What’s on the menu for agri-commodities?

Prerna Sharma | Updated on January 19, 2018



2016 may see select food crops such assugar and wheat gain

Between 2000 and 2011, global agri-commodities enjoyed an untrammelled bull run. Rapidly rising prices in turn led to record levels of production year after year. Besides, populist hikes in the support and procurement prices of food grains in both China and India over-incentivised production and added to global supplies. The pile-up of stock eventually caught up with prices. Most agricultural commodities touched their all-time highs in the second half of 2011 and thereafter started to decline.

If you leave out a few commodities like pulses, 2015 saw one of the worst performances in recent years from the agri-commodities complex. Excess supply and cheaper fuel are likely to keep prices of many agri-commodities subdued through 2016. Reduced interest in commodities from financial investors is a dampener for the asset class too. Amid all this, 2016 may bring cheer for a select club of farm products.

Policy peculiarities

India is not exactly an open market for agri-commodities, and government interference in export, import and futures trading affects demand and supply of specific commodities and, in turn, their prices. Besides Chinese demand, other determinants of prices of agri-commodities are exchange rate movements, local weather conditions and their impact on domestic production. A relatively strong rupee against the US dollar, vis-à-vis currencies of countries like Argentina and Brazil, will influence the market too. The El Nino hopefully will taper off after March and will not affect India’s critical June-September monsoon.

India is a net exporter of agri-commodities and needs to watch recent developments at the WTO as well. Many analysts believe that immediate elimination of farm export subsidies by developed countries, as agreed at the WTO’s 10{+t}{+h} Ministerial at Nairobi, will increase international prices of agri-commodities, and boost India’s export competitiveness. However, most developed countries provide their farmers direct support, which is categorised as green box, i.e. non-trade distorting and thus they may not need to remove them. And top farm subsidiser, China has won time until 2018 to comply. Thus, the short-term benefits to India’s farm exports from the WTO will be limited. With this big picture scenario in mind, what will 2016 bring for individual commodities? Here’s an assessment.


Tur (kharif) crop harvesting has already begun in the key States of Maharashtra and Karnataka, but arrivals are low and prices are already at double the levels of December 2014. Moreover, a very poor chana (rabi) crop quality is expected in Karnataka despite increased acreage due to soil moisture stress. Additional triggers would be the fall in global output due to drought in Myanmar, Canada and Australia. However, continued stock limits on traders and the Centre’s determination to contain prices of pulses through increased imports will ensure price gains in 2016 won’t be as high as in 2015.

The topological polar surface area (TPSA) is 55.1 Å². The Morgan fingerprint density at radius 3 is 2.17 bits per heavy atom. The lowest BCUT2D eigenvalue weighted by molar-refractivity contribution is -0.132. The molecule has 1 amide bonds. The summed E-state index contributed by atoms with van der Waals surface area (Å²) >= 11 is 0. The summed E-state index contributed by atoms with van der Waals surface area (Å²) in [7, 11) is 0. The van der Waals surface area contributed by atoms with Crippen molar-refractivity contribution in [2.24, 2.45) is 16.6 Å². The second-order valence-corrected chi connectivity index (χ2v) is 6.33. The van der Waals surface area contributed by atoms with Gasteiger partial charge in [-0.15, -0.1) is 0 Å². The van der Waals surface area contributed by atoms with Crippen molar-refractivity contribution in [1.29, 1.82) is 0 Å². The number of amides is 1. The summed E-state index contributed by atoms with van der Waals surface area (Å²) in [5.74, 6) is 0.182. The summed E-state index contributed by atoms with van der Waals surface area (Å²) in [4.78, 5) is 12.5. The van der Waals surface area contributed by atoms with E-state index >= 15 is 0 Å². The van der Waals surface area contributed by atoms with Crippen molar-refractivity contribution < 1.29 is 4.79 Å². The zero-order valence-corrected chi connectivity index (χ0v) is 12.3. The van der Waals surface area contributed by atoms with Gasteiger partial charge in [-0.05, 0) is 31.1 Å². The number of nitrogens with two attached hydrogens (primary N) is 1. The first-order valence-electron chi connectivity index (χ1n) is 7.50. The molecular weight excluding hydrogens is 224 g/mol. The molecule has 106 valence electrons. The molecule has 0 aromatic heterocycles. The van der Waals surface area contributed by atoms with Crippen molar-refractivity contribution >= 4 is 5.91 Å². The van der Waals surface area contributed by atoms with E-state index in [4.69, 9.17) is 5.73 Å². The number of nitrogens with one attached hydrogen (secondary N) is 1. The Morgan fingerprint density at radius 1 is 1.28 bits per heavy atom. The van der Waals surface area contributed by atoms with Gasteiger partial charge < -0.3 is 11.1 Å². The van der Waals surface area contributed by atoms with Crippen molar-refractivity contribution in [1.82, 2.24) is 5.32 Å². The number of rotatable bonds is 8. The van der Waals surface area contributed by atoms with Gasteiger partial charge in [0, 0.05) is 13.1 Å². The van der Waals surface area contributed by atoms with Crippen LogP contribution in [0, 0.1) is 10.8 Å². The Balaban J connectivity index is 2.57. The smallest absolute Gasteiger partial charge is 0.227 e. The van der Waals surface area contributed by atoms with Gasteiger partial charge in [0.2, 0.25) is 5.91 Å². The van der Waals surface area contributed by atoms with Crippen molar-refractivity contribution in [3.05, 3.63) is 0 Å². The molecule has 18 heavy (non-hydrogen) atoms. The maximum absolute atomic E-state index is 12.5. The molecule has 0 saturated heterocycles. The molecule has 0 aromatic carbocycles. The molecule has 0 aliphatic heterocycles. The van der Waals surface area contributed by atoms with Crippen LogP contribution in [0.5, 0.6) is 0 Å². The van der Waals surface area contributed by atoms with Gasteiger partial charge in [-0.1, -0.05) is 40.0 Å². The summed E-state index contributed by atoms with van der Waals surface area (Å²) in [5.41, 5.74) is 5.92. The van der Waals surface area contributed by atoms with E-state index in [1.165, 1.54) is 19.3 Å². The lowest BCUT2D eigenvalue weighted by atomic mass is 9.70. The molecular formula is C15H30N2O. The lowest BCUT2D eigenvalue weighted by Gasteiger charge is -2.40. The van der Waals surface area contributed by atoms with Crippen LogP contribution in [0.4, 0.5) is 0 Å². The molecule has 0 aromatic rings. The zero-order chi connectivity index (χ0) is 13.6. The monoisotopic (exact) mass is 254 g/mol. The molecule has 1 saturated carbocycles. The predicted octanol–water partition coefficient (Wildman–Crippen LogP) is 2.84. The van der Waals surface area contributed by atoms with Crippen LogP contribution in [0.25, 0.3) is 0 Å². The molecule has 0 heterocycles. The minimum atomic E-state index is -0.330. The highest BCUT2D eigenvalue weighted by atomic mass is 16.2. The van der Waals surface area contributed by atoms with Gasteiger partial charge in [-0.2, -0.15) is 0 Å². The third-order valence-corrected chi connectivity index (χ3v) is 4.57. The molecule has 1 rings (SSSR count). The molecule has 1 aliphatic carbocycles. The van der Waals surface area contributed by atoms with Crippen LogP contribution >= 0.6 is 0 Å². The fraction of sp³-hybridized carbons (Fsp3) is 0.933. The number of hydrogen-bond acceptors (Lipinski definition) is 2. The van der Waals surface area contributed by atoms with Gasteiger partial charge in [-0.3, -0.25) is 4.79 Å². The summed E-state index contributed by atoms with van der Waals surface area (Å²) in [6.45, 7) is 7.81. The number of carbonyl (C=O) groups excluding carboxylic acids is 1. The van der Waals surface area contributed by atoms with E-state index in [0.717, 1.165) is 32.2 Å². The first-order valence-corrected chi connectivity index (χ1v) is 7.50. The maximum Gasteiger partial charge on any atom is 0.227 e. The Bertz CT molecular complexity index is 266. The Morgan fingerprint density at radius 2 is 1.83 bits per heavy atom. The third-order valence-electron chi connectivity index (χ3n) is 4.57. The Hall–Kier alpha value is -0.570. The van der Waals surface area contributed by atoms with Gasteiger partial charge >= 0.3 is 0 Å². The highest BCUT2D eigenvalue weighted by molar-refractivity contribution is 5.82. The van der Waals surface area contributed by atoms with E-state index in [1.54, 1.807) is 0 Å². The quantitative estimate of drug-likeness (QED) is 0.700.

Oilseed & oils

Lower production of soybean domestically, expectations of improved demand from China’s hog industry and robust feed demand from dairy and poultry industries will make soyabean crushing profitable for millers. However, bumper crops in the US and Latin America, huge global stock piles, sluggish export demand for Indian soyameal and increased shipments from Argentina post-devaluation of the peso will contain the upside.

El Nino-induced dry weather in Indonesia and Malaysia (accounts for 85 per cent of global production) together with forest fire in Indonesia will impact production of palmoil.

Thus, a decline in the global stock-to-use ratio and firm demand will strengthen palmoil prices this year. However, subdued demand for bio-fuel due to low crude oil prices will limit any price rise.

Soyabean oil prices may remain broadly in range with enough supplies and a likely demand shift from palmoil buyers on rising palmoil prices.


India’s production is expected to contract to 26-27 million tonnes (MT) due to lower acreage and damage to crops in Maharashtra and Karnataka. Thai sugar production is likely to decline for the first time in five years.

Brazil’s adverse weather conditions during the harvesting period will also add to the global production deficit. However, existing global sugar stocks at over 85.4 MT and a weaker real may restrict price gains.


Cotton fell below ₹14,000/bale at the start of 2015 on de-stocking and import curbs by China. Year 2015 ended with unexpected export demand from Pakistan.

While world cotton production is estimated lower in 2015-16 for the fourth successive season, additional spinning demand may come from Vietnam and Bangladesh.

As a result, we don’t see any reason for further weakening of cotton prices.


India’s rabi wheat acreage is down 7 per cent until end-December. Top wheat growing states, such as UP, MP and Punjab, recorded a winter rainfall deficit of over 60 per cent with adverse implications for yield. However, global wheat supply for 2015-16 is estimated at a record high of 734.9 MT.

Argentina removed its export duty on wheat in order to gain global export share. Lower growth in demand will add to existing stock piles but the recent bout of hail and frost in Australia, combined with bad weather forecast for the EU, may provide some support to wheat prices.


Significant reduction in acreage due to drought-like situation in Maharashtra, better export prospects and fast declining carry-over stocks may push turmeric up this year.

The writer is Vice-President and Head - Agriculture, Food and Retail at Biznomics Consulting.

Published on January 03, 2016

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